In 2003, the team at GSI entered the debate and performed a search for the 5 minute SF activity in chemical experiments. Like the Dubna team, they were able to detect 7 SF fragments in the low temperature section. However, these SF events were uncorrelated, suggesting they were not from actual direct SF of element 112 nuclei and raised doubts about the original indications for radon-like properties. After the announcement from Dubna of different decay properties for 283112, the GSI team repeated the experiment in September 2004. They were unable to detect any SF events and calculated a cross section limit of ~ 1.6 pb for the detection of one event, not in contradiction with the reported 2.5 pb yield by Dubna.

In May 2005, the GSI performed a physical experiment and identified a single atom of 283112 decaying by SF with a short lifetime suggesting a previously unknown SF branch. However, initial work by Dubna had detected several direct SF events but had assumed that the parent alpha decay had been missed. These results indicated that this was not the case.

In 2006, the new decay data on 283112 was confirmed by a joint PSI-FLNR experiment aimed at probing the chemical properties of ununbium. Two atoms of 283Uub were observed in the decay of the parent 287Uuq nuclei. The experiment indicated that contrary to previous experiments, element 112 behaves as a typical member of group 12, demonstrating properties of a volatile metal.

Finally, the team at GSI successfully repeated their physical experiment in Jan 2007 and detected 3 atoms of 283112, confirming both the alpha and SF decay modes.

As such, the 5 min SF activity is still unconfirmed and unidentified. It is possible that it refers to a meta-stable isomer, namely 283mUub, whose yield is obviously dependent upon the exact production methods.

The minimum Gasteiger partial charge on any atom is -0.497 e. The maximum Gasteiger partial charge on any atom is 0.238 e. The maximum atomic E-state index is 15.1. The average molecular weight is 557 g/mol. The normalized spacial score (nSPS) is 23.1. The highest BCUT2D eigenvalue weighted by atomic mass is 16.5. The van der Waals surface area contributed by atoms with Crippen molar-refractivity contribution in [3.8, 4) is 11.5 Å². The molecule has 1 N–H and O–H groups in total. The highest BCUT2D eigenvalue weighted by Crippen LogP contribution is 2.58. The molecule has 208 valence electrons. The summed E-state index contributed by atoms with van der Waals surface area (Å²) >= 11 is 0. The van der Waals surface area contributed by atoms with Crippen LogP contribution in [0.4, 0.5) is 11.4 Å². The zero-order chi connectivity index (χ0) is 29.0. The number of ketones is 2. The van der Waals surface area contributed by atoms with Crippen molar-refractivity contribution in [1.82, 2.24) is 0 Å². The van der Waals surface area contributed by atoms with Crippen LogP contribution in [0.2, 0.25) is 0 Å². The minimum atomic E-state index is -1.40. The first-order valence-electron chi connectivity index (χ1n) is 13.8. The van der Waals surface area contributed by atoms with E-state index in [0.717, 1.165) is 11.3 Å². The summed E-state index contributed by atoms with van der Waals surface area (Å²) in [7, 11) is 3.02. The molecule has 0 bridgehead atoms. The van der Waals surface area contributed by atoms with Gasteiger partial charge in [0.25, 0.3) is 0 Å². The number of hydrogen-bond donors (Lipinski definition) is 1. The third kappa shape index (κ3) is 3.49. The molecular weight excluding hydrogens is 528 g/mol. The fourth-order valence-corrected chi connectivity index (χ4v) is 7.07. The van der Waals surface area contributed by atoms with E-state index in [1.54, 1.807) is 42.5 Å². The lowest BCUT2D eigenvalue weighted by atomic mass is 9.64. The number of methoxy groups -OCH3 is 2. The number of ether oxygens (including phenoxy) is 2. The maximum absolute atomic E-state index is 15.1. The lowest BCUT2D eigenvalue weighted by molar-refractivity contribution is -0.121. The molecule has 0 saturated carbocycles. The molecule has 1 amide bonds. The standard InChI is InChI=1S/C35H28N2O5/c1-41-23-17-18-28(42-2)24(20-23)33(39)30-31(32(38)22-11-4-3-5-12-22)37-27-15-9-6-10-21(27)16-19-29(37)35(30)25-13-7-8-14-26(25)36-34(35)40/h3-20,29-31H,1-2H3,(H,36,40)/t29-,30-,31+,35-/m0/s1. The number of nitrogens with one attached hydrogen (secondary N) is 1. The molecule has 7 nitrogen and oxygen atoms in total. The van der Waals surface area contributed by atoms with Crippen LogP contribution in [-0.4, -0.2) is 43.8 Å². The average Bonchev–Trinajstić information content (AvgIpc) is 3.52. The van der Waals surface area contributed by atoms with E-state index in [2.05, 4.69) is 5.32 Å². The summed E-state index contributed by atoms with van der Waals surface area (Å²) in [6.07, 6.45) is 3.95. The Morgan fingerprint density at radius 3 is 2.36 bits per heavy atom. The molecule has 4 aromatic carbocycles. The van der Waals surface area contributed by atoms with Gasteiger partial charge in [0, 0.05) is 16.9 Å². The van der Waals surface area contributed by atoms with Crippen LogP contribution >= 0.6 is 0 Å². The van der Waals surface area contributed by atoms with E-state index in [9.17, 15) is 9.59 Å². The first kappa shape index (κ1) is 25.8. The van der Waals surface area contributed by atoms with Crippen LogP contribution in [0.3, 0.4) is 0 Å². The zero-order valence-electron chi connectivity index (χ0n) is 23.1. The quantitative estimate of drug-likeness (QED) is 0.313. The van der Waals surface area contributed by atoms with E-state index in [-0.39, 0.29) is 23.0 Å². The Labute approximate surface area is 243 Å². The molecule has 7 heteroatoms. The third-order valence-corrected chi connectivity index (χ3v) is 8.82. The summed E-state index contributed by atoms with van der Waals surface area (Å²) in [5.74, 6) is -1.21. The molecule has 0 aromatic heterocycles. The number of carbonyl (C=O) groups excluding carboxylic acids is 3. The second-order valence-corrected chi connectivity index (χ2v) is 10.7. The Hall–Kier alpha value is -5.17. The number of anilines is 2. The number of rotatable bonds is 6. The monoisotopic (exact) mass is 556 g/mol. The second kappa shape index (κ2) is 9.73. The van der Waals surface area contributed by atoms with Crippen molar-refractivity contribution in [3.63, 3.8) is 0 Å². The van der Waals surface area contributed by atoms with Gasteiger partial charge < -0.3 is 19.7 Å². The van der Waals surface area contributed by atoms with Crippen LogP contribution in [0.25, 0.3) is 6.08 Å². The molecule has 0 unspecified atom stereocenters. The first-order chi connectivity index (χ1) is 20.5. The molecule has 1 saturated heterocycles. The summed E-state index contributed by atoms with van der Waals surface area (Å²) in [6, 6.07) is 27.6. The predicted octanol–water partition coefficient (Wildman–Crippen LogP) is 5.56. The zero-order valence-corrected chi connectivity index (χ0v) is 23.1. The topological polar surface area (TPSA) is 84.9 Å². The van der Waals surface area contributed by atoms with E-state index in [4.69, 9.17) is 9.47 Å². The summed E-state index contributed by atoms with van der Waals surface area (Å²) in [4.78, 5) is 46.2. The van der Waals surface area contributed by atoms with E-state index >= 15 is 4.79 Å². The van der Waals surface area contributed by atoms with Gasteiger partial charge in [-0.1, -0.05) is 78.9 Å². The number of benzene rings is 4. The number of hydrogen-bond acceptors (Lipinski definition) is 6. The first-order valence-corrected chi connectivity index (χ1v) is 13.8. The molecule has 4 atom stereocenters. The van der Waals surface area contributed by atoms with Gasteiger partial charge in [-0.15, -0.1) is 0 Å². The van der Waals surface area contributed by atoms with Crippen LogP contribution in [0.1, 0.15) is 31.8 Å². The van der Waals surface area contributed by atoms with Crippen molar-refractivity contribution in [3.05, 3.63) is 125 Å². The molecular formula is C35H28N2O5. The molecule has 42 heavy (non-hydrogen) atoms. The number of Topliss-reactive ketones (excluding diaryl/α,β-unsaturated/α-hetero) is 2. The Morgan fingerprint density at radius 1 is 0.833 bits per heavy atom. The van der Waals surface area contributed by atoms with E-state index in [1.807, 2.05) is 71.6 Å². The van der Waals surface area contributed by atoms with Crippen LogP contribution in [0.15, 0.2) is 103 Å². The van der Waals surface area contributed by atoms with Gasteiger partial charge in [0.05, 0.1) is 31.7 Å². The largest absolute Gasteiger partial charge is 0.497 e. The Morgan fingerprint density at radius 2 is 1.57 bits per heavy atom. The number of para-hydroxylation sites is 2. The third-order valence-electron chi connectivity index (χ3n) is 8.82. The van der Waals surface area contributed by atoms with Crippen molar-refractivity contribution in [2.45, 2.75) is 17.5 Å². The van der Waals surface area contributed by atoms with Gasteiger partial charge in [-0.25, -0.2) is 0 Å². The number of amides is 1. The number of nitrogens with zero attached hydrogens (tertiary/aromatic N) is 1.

The team at FLNR studied this reaction in 2004. They were unable to detect any atoms of element 112 and calculated a cross section limit of 600 fb. The team concluded that this indicated that the neutron mass number for the compound nucleus had an effect on the yield of evaporation residues.

Synthesis of isotopes as decay products

Element 112 has also been observed as decay products of elements 114, 116 and 118 (see ununoctium).

Evaporation Residue Observed Uub isotope
293116 , 289114 285112
292116 , 288114 284112
291116 , 287114 283112
294118 , 290116 , 286114 282112

As an example, in May 2006, the Dubna team (JINR) identified 282Uub as a final product in the decay of ununoctium via the alpha decay sequence:

,^{294}_{118}mathrm{Uuo} to ,^{290}_{116}mathrm{Uuh} to ,^{286}_{114}mathrm{Uuq} to ,^{282}_{112}mathrm{Uub}

It was found that the final nucleus undergoes spontaneous fission.

Chronology of isotope discovery

Isotope Year discovered discovery reaction
277Uub 1996 208Pb(70Zn,n)
278Uub unknown
279Uub unknown
280Uub unknown
281Uub unknown
282Uub 2004 238U(48Ca,4n)
283Uub 2002 244Pu(48Ca,5n)
284Uub 2002 244Pu(48Ca,4n)
285Uub 1999 244Pu(48Ca,3n)

Chemical yields of isotopes

Cold fusion

The table below provides cross-sections and excitation energies for cold fusion reactions producing ununbium isotopes directly. Data in bold represents maxima derived from excitation function measurements. + represents an observed exit channel.

Projectile Target CN 1n 2n 3n
70Zn 208Pb 278Uub 0.5 pb , 10.0;12.0 MeV
68Zn 208Pb 276Uub < 1.2 pb , 11.3;12.8 MeV

Hot fusion

The table below provides cross-sections and excitation energies for hot fusion reactions producing ununbium isotopes directly. Data in bold represents maxima derived from excitation function measurements. + represents an observed exit channel.

Projectile Target CN 3n 4n 5n
48Ca 238U 286Uub 2.5 pb , 35.0 MeV 0.6 pb
48Ca 233U 281Uub < 0.6 pb , 34.9 MeV

Isomerism in ununbium nuclides


In the synthesis of 289114 and 293116, a 9.15 MeV alpha-decaying activity has been detected with a half-life of 8.9 minutes. Although unconfirmed in recent experiments, it is highly possible that this is associated with a meta-stable isomer, namely 285m112.


First experiments on the synthesis of 283112 produced a SF activity with half-life ~5 min. This activity was also observed from the alpha decay of 287114. More recently 283112 has been observed to undergo 9.52 MeV alpha decay and SF with a half-life of 3.9 s. These results suggest the assignment of the initial activity to an isomeric level in 283112 and the latter confirmed activity to the ground state. Further research is required.

Retracted isotopes


In the claimed synthesis of 293118 in 1999 (see ununoctium) the isotope 281112 was idenitified as decaying by emission of a 10.68 MeV alpha particle with half-life 0.90 ms. The claim was retracted in 2001 and hence this ununbium isotope is currently unknown or unconfirmed.

See also


External links